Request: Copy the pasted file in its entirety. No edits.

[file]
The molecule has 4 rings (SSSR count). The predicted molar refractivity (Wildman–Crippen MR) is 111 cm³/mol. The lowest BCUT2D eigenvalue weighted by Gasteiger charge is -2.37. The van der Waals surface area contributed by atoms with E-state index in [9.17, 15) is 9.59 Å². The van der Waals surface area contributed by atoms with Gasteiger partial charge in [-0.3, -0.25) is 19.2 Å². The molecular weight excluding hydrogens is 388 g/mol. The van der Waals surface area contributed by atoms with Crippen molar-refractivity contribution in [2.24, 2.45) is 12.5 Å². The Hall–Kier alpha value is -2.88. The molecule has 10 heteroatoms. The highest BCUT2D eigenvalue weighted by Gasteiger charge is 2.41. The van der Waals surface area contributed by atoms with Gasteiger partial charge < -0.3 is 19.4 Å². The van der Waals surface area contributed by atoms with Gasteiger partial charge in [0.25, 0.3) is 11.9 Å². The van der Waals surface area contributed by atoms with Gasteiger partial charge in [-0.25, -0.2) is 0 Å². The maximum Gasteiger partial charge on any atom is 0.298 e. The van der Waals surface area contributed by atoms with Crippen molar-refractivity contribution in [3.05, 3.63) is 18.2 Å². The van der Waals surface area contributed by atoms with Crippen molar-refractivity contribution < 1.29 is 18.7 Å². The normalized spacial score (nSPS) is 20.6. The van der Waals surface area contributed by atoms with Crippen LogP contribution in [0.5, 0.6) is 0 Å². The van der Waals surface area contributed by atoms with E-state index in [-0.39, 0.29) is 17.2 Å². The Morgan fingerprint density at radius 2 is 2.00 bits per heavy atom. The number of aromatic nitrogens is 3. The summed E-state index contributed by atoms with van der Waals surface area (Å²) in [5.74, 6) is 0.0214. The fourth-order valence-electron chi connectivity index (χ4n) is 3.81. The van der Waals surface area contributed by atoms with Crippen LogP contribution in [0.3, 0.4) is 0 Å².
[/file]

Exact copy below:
The molecule has 4 rings (SSSR count). The predicted molar refractivity (Wildman–Crippen MR) is 111 cm³/mol. The lowest BCUT2D eigenvalue weighted by Gasteiger charge is -2.37. The van der Waals surface area contributed by atoms with E-state index in [9.17, 15) is 9.59 Å². The van der Waals surface area contributed by atoms with Gasteiger partial charge in [-0.3, -0.25) is 19.2 Å². The molecular weight excluding hydrogens is 388 g/mol. The van der Waals surface area contributed by atoms with Crippen molar-refractivity contribution in [2.24, 2.45) is 12.5 Å². The Hall–Kier alpha value is -2.88. The molecule has 10 heteroatoms. The highest BCUT2D eigenvalue weighted by Gasteiger charge is 2.41. The van der Waals surface area contributed by atoms with Gasteiger partial charge < -0.3 is 19.4 Å². The van der Waals surface area contributed by atoms with Gasteiger partial charge in [0.25, 0.3) is 11.9 Å². The van der Waals surface area contributed by atoms with Gasteiger partial charge in [-0.25, -0.2) is 0 Å². The maximum Gasteiger partial charge on any atom is 0.298 e. The van der Waals surface area contributed by atoms with Crippen molar-refractivity contribution in [3.05, 3.63) is 18.2 Å². The van der Waals surface area contributed by atoms with Crippen molar-refractivity contribution < 1.29 is 18.7 Å². The normalized spacial score (nSPS) is 20.6. The van der Waals surface area contributed by atoms with Crippen LogP contribution in [0.5, 0.6) is 0 Å². The van der Waals surface area contributed by atoms with E-state index in [-0.39, 0.29) is 17.2 Å². The Morgan fingerprint density at radius 2 is 2.00 bits per heavy atom. The number of aromatic nitrogens is 3. The summed E-state index contributed by atoms with van der Waals surface area (Å²) in [5.74, 6) is 0.0214. The fourth-order valence-electron chi connectivity index (χ4n) is 3.81. The van der Waals surface area contributed by atoms with Crippen LogP contribution in [0.3, 0.4) is 0 Å².